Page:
Nov 22

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What’s Up With Muck?

Some pretty stinky stuff is yucking up Great Lakes beaches—listen up.

Muck: Yucking up the shoreline in Saginaw Bay (Vijay Kannappan/NOAA)

Muck: Yucking up the shoreline in Saginaw Bay.
(Vijay Kannappan/NOAA)

Is it really a coincidence that muck rhymes with yuck? This stinky, slimy stuff looks gross. But what actually do we mean by the word muck?

Bretton Joldersma of Michigan’s Office of the Great Lakes, explains that muck is decaying aquatic vegetation and algae that collects out in the bay, and then washes up on the shore. He studies the impacts of muck in Saginaw Bay, and says it keeps people off the beach, and may even hurt property values.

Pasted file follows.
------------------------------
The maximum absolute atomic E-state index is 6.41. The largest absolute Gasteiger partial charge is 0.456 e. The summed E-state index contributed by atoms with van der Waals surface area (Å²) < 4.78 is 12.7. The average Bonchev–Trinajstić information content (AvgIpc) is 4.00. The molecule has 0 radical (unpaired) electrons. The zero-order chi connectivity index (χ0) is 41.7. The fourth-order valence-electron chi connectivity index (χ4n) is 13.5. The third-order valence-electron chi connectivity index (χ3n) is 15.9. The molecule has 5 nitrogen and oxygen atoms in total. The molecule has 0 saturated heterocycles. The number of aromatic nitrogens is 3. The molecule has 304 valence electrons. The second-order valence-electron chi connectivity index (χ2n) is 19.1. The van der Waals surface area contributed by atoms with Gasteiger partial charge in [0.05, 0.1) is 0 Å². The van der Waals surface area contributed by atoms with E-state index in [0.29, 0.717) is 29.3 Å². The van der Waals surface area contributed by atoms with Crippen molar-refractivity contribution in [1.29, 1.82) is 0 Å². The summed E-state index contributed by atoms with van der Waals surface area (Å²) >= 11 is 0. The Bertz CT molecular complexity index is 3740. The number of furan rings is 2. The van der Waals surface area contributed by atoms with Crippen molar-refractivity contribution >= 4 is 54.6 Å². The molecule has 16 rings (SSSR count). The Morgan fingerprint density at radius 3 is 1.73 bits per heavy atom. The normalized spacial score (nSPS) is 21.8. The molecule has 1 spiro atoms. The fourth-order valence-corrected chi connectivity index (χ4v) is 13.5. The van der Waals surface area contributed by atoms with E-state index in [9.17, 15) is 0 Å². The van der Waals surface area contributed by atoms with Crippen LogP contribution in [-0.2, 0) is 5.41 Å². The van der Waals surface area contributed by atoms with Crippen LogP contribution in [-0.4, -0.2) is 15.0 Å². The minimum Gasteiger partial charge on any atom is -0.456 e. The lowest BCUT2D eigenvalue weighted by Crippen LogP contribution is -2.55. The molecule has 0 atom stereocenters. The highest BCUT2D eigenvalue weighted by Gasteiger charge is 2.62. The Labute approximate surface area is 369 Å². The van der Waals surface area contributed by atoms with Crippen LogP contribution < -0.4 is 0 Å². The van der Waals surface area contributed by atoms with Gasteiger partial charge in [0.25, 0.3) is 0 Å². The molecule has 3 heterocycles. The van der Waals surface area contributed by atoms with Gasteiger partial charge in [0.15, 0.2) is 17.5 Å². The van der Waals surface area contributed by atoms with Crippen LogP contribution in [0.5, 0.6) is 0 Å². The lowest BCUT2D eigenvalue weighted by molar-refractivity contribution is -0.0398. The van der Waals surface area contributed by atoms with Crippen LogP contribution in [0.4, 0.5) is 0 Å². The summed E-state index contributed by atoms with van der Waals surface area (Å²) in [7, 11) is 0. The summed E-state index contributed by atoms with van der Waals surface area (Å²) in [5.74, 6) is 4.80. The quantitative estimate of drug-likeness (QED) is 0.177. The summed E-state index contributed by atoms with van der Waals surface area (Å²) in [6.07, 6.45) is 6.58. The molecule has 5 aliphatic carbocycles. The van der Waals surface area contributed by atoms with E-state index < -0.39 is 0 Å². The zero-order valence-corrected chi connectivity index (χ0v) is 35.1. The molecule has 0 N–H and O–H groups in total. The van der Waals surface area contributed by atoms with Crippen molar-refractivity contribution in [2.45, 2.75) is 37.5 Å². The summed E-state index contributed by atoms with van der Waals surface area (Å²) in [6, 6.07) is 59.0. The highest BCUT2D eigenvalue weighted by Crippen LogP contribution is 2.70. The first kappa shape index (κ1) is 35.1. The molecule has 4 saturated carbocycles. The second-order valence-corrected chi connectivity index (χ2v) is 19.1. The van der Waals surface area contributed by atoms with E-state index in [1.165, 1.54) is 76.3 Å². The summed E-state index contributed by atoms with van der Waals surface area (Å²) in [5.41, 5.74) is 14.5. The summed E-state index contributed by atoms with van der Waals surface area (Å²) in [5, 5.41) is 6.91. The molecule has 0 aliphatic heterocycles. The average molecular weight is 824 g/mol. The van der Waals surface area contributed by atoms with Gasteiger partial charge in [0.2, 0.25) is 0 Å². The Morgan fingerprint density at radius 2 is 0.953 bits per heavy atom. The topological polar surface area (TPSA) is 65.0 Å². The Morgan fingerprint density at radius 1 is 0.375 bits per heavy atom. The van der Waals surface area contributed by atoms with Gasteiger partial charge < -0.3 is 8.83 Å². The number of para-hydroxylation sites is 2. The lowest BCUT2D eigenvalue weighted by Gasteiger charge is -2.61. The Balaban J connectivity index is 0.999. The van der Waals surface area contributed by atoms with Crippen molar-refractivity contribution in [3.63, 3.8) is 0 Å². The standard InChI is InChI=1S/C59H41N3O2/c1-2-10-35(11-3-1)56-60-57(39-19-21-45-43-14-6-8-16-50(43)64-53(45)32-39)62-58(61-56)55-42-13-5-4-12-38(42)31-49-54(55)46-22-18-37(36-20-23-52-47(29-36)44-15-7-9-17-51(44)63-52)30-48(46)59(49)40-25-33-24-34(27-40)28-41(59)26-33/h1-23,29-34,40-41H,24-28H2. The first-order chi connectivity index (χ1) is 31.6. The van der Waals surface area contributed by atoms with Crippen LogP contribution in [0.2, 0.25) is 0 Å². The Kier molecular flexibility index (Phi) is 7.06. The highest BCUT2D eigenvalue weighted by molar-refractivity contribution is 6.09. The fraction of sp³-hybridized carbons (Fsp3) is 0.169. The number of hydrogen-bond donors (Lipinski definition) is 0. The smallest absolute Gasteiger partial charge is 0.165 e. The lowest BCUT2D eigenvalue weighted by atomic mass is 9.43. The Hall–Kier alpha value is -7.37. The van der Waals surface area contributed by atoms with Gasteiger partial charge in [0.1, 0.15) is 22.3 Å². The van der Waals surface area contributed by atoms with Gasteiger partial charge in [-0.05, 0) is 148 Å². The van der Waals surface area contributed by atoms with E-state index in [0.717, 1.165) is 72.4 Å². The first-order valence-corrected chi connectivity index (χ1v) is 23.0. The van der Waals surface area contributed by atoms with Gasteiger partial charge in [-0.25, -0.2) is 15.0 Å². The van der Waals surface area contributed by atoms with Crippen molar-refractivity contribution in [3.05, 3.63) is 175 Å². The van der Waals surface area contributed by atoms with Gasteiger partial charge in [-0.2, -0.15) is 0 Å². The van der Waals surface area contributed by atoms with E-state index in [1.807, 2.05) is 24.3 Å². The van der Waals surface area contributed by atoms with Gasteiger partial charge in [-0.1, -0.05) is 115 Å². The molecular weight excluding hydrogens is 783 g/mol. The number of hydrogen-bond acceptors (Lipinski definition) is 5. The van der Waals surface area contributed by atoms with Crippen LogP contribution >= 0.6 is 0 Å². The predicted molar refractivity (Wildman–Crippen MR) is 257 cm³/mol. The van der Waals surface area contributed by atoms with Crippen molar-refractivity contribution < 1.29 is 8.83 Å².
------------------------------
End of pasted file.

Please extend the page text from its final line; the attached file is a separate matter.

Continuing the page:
All this mucky business is caused by excess nutrients that wash into the water and make aquatic plants grow out of control. The runoff comes from farmland as well as residential septic systems and yards.

So, what can you do about it? Some simple ways to help include always using fertilizer sparingly, and keeping tabs on your septic system. Because nutrients are nothing to muck around with.

Hear More:

Bretton Joldersma talks about potential muck clean-up efforts.

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The fine print:


Permanent link to this article: http://www.currentcast.org/agricultural-runoff/whats-up-with-muck/